For President Joe Biden, the racist massacre of 10 people in a predominately Black neighborhood constitutes domestic terrorism, and he has called for gun control. This is what he always does when these rampages take place over and over again. He recognizes it’s not easy because it’s not up to him, but up to Congress, which does nothing.
At least 198 mass shootings, which involve the deaths of four or more people excluding the shooter, have taken place in the United States so far this year.
Politicians are silent, because the right to carry “guns” everywhere and all the time is sacred to Americans. They will pay an increasingly more frightening social price as the number of armed individuals who are mentally ill and lured by far-right conspiracy theories continues to grow.
The troubled 18-year-old man charged with a mass shooting on Saturday easily evaded the law that should have barred him from possessing a firearm. He posted a litany of anti-Black rants online, including one about the “great replacement,” a theory about an alleged plot against white Americans.
Senate Majority Leader Chuck Schumer demanded that Fox News owner Rupert Murdoch immediately stop amplifying the theory on his network, which is directed at an under-educated, white, working class audience.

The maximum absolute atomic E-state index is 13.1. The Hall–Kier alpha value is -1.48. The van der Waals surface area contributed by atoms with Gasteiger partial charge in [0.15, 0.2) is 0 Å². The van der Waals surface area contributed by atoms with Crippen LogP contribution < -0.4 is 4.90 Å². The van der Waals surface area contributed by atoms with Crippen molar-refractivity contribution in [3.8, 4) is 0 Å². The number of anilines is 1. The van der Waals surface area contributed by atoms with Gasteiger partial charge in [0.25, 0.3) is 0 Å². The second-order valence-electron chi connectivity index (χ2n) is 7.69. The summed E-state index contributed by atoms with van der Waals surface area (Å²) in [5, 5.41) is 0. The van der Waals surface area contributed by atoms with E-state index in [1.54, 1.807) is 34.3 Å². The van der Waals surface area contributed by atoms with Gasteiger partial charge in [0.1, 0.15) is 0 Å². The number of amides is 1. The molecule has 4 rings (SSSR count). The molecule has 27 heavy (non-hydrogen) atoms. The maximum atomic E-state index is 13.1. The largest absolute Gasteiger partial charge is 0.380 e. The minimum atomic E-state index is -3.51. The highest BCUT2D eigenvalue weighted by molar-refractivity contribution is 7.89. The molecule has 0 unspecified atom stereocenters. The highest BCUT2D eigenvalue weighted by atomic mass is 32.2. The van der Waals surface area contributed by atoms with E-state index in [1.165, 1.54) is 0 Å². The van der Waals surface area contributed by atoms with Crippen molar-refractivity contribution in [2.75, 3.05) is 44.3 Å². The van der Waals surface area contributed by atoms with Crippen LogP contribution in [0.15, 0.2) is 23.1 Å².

It is another useless effort by the Democrats. Celebrity Fox News host Tucker Carlson, a far-right propagandist and demagogue, generates a tsunami of money for Murdoch. For years Carlson has claimed that the Washington elite is conspiring to replace white Americans with immigrants from Latin America, Africa and the Middle East, a theme dear to Donald Trump.
According to a recent poll by the Associated Press, Americans who regularly watch Fox News are more likely to believe the great replacement theory than those who watch CNN or MSNBC.
Schumer claims these racist theories exist on the fringes of American life. He is wrong. They are part of how America views the world. About one-third of American adults believe there is a conspiracy to replace native-born Americans with immigrants for electoral gain.
White Republican Supremacists
Rep. Liz Cheney, a one-time House Republican leader who broke with her party because of Trump, asserts that Republican party leadership accepts the notion of white supremacy.
Some Republicans have even considered creating an “American First Caucus,” centered on “Anglo-Saxon political traditions.” Republican Reps. Marjorie Taylor Greene and Paul Gosar recently participated in a conference organized by a militant white supremacist.
If the trend continues — and it seems to be getting stronger at the moment — the far-right, white supremacist construct that the GOP has become will win a majority of seats in the Senate and the House of Representatives in the midterm elections this fall.